Tech’s Drive For Social Responsibility

High-tech industries are finding innovative ways to contribute to
philanthropic causes around the world. They are also adopting different
strategies to ensure that their giving is sustainable and more impactful
than in the past.

It used to be that corporations would give a large sum of money to charity to burnish its image. But despite the best intentions, even millions
can be a drop in the sea of humanity’s woes. And even assuming the money is
well-spent, charitable contributions are often the first thing to get cut
when times get tough.

Multinationals, particularly in the high-tech sector, have taken a different
approach lately, committing growing amounts of human capital, capital goods
and cash in new and innovative ways.

The reason for giving has also evolved. Multinationals now see corporate ethics and philanthropy as a sound business strategy in the long term.

And organizations that can show immediate returns on their philanthropy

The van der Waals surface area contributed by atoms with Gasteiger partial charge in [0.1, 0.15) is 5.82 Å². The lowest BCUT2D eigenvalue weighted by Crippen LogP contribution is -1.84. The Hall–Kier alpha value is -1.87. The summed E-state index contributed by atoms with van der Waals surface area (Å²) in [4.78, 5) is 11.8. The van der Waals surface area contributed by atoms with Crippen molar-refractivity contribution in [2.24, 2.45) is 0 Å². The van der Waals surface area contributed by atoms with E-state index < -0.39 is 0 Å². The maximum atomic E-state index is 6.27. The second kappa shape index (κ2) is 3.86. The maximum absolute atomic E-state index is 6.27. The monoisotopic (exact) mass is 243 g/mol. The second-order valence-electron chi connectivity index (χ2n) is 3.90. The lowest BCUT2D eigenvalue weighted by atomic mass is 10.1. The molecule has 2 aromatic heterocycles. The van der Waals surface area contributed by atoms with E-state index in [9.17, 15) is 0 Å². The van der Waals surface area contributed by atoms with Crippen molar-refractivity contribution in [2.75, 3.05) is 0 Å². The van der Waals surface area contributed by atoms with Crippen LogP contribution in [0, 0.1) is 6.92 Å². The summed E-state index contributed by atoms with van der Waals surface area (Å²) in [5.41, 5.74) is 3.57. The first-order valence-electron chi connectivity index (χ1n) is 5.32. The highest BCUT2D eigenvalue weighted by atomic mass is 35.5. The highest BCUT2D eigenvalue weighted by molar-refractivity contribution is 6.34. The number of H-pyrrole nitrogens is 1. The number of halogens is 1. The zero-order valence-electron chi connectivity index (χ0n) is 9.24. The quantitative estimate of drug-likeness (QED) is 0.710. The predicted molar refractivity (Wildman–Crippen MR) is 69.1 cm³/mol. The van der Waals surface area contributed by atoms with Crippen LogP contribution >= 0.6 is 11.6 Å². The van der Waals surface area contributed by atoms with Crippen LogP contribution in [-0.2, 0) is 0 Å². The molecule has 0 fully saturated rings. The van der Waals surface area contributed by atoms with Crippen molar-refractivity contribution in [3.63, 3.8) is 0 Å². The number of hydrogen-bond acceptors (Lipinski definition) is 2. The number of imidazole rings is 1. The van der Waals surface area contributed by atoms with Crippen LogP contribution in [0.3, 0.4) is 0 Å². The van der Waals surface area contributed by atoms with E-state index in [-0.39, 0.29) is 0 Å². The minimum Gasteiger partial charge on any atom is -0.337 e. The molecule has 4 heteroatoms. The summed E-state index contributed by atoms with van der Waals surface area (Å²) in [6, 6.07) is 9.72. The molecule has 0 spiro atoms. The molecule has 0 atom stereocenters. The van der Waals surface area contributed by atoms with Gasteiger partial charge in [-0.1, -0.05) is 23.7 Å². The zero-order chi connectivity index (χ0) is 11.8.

dollars have a better chance of making a bigger difference to people living
in developing economies, noted Brooke Partridge, CEO of Vital Wave
Consulting, which specializes in developing-country markets.

Companies are driven by shareholders’ interests, said Partridge. “Feel-good”
projects are “inherently capped at a proportionally lower level” than they
would otherwise be. “The opportunity to have a real impact in the world is
through financially sustainable investments,” she told

“To be able to reach the kind of scale that will make an impact, there has
to be business rigor,” she said.

High-tech companies are leading the way, noted Josh Ruxin, director of
Access Project, a health care project active in 11 different developing